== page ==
Thursday, September 16, 2004

Going On Vacation

Blogging may be light.

Sokal at CBS

As a corrollary to yesterday's post on people not looking for disconfirming information, look at how biases make people suckers.

The recent CBS fraud, where some huckster tricked CBS into publishing fake memos on Bush's National Guard Service, shows how bias makes you vulnerable to cognitive jujitsu where someone takes advantage of your blindness to make you do something you rather would not have.

It seems that either Dan Rather, or CBS, had some liberal bias and/or personal animosity against Bush Jr. Since they all "knew" that Bush shirked his National Guard service, they were easily taken in by a fake memo that supported this "fact". You can see this mental softness in this revealing headline from the liberal New York Times: "Memos on Bush Are Fake but Accurate, Typist Says"

On the other hand, a memo that claimed Bush served exemplarily, for example, would have been scrutinized much more thoroughly.

Right-wing readers were much more skeptical of CBS/Rather's claims, and so had incentive to find something that disconfirmed the memos. Lousy typography, dubious formatting, inarticulate signatures made easy targets. Once people started looking for disconfiming evidence, lots began turning up, and "experts", who had perhaps supported CBS, began to back away from their claims. CBS could have asked the experts to find potential inauthenticities in the documents but they did not, they only asked them to confim authenticy.

We don't know who fed these documents to CBS. It may have been cooked up by Kerry partisans who just want Bush to look bad. It could have been cooked up by Bush partisans who preyed on Democrat (and mainstream media) cognitive weaknesses and fed them the memos as bait. If it was Democrats, they have committed fraud. If it was Republicans, they've executed a hoax.

This reminds me of the Sokal hoax, where he feeds a humanities journal an "article" that was just a mix of mumbo jumbo and far-left platitudes. It was published.

Tuesday, September 14, 2004

Real on Slashdot

Rob Glaser, the CEO of RealNetworks, has a good Q&A on /.. The most interesting response (to a question about pricing):
Based on the data we've seen, we think, long-term, the pricing that will result in the biggest overall market for music will involve some kind of tiered pricing new mainstream songs for 99 cents retail, and up-and-coming artists and back catalog artists at a lower price.
Differentiated pricing indeed. My biggest issue with all the plans to introduce mandatory licensing etc. is that they would eliminate price competition at the mp3 level, which is exactly where it needs to be. Some songs should, legitimately, be available for download for free.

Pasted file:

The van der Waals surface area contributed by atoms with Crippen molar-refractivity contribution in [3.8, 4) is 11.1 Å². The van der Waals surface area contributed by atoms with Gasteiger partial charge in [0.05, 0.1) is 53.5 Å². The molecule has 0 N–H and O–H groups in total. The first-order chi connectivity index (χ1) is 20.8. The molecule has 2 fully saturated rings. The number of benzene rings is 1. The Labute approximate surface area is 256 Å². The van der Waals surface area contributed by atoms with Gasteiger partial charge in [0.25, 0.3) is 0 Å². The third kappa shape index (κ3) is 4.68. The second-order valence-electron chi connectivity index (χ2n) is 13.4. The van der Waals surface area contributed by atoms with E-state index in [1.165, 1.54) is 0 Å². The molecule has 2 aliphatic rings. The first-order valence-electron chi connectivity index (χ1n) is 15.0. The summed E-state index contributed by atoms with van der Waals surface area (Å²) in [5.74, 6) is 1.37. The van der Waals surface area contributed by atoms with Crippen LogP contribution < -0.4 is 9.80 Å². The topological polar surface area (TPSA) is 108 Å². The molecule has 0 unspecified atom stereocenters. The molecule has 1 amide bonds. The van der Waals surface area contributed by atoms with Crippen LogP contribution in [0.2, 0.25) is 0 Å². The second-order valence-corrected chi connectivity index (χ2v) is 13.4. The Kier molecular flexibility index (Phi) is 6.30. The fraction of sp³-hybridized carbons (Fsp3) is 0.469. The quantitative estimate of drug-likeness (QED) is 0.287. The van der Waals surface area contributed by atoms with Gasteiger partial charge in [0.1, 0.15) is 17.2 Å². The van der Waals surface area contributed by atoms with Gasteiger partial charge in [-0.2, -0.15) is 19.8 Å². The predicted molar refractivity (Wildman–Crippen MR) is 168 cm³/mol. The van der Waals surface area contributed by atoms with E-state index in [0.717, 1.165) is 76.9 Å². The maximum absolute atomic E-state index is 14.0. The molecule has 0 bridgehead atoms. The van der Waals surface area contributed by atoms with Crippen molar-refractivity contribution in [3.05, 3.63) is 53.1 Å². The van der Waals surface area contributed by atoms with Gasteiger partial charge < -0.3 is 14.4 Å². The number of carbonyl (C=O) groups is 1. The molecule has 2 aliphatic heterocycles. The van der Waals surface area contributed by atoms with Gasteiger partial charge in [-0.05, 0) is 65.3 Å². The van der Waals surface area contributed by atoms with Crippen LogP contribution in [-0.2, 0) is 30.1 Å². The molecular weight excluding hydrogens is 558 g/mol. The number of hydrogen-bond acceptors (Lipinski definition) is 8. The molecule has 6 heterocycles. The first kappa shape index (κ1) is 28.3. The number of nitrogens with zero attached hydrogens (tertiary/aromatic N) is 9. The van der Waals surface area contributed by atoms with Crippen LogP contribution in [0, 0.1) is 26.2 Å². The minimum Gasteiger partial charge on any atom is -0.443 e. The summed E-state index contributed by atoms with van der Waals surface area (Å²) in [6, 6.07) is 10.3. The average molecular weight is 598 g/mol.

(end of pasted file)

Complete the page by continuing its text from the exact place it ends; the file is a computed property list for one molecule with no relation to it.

The Wisdom of Crowds

I just finished reading Suriweicki's book on how aggregate decision making is better than individual decision making. Riffing off Charles MacKay's "The Madness of Crowds"--which discusses how mob mentality leads to market bubbles, riots, and other forms of badness--Suriweicki goes through all the cases where group behavior, aggregated, do better than individual behavior.

It's a good book and touched on many topics I've been thinking about for the past year or so. He begins by stating that group averages of estimates, such as the number of jelly beans in a jar, are usually much better than most, if not all, individual estimates. He also goes through the markets, democracies, teams, behavioral finance, and the dangers of group think.

I don't feel he went far enough, though, into why groups make better decisions than individuals, and therefore what goes wrong when they start making worse decisions (such as market bubbles).

Often, when people want to take a swing at Markets, they trot out some behavioral finance experiment that shows people are not perfectly rational. This is a poor choice of argument, firstly because people do not need to be perfectly rational for markets to be efficienct, and secondly because it's much more straightforward to simply point out asset price bubbles instead as examples of gross market inefficiency. Whenever the opponent resorts to talking about "animal spirits", you know they are on the defensive.

To me, the behavioral economics helps explain the value of markets, not undermine then. Individual cognition is a weak and biased thing, it's brittleness easily revealed in simple experiments where smart people can be reliably made to make dumb choices. Markets limit, or actively work against humans' natural cognitive limits, and reward those who overcome these limitations best. Humans are just as cognitively flawed in committees, or by themselves, and only the anonymity and abstractness of the market gets them to try and manage these frailties.